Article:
Tuesday, 15 August 2017

Off With Their Heads

I asked him, a vegetable gardener,
to prepare me a bed for flowers.
My newly bought blooms were tenderly
planted with compost; watered
every evening. They thrived in a sunny
aspect, next to an old stone wall.
A neighbour offered a bush. Within weeks,
its ugly spiky leaves were a profusion;
the insipid blooms overhung the bed
and sprawled untidily into the garden.
When I went to do the weeding, I found
it was suffocating the delicate plants beneath,
and pruned it back, almost to the roots.
My other plants began to thrive.

It was weeks before he noticed.
Then I saw his wrath, a spittle-spewing rage.
What was so special about this bush?
Something between him and the neighbour?
When I returned with a peace offering,
there was my bed – the entire length of it –
shorn of its desert roses, lilies and camellias.
The pain of it hit my belly, physical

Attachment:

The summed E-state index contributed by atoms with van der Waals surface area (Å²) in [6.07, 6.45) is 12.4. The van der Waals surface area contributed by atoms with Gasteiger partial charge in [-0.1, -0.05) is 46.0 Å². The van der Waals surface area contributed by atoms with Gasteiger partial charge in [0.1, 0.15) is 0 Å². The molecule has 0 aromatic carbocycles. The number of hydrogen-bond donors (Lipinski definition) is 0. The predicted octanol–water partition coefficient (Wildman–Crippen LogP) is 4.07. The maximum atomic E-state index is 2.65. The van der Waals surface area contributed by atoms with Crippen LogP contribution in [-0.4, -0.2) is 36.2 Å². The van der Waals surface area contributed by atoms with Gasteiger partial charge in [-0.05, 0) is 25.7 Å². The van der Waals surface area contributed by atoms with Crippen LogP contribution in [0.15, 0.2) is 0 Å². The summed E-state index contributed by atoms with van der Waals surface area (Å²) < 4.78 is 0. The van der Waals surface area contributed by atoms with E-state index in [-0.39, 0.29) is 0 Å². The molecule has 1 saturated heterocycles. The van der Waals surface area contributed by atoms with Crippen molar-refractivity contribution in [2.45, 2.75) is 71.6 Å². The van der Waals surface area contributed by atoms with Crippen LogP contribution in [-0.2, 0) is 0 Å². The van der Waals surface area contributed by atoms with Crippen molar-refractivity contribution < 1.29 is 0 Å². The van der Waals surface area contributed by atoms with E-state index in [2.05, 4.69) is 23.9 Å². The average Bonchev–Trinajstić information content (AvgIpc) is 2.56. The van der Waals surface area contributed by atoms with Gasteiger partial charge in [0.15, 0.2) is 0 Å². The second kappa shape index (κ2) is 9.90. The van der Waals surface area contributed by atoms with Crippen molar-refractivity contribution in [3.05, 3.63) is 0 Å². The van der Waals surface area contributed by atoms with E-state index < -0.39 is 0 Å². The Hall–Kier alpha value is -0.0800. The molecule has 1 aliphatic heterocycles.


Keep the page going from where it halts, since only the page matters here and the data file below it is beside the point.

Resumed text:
as a pounding. And just for good measure,
my three-year-old spiral herb garden
had been demolished too. I wasn’t about
to escalate things further by reacting. Look
at the posturing between Trump and Kim Jong Un.

Already I’m worrying about every living thing.

© Afric McGlinchey

North Korea dismisses Trump threat, details plan to attack Guam

Afric McGlinchey’s d├ębut, The lucky star of hidden things (Salmon Poetry, 2012), was translated into Italian and published by L’Arcolaio. Her second collection, Ghost of the Fisher Cat, for which she received an Arts bursary, was nominated for the Forward Prize, Irish Times Poetry Now Award and the Piggott Prize. Afric also blogs at Poem as Totem

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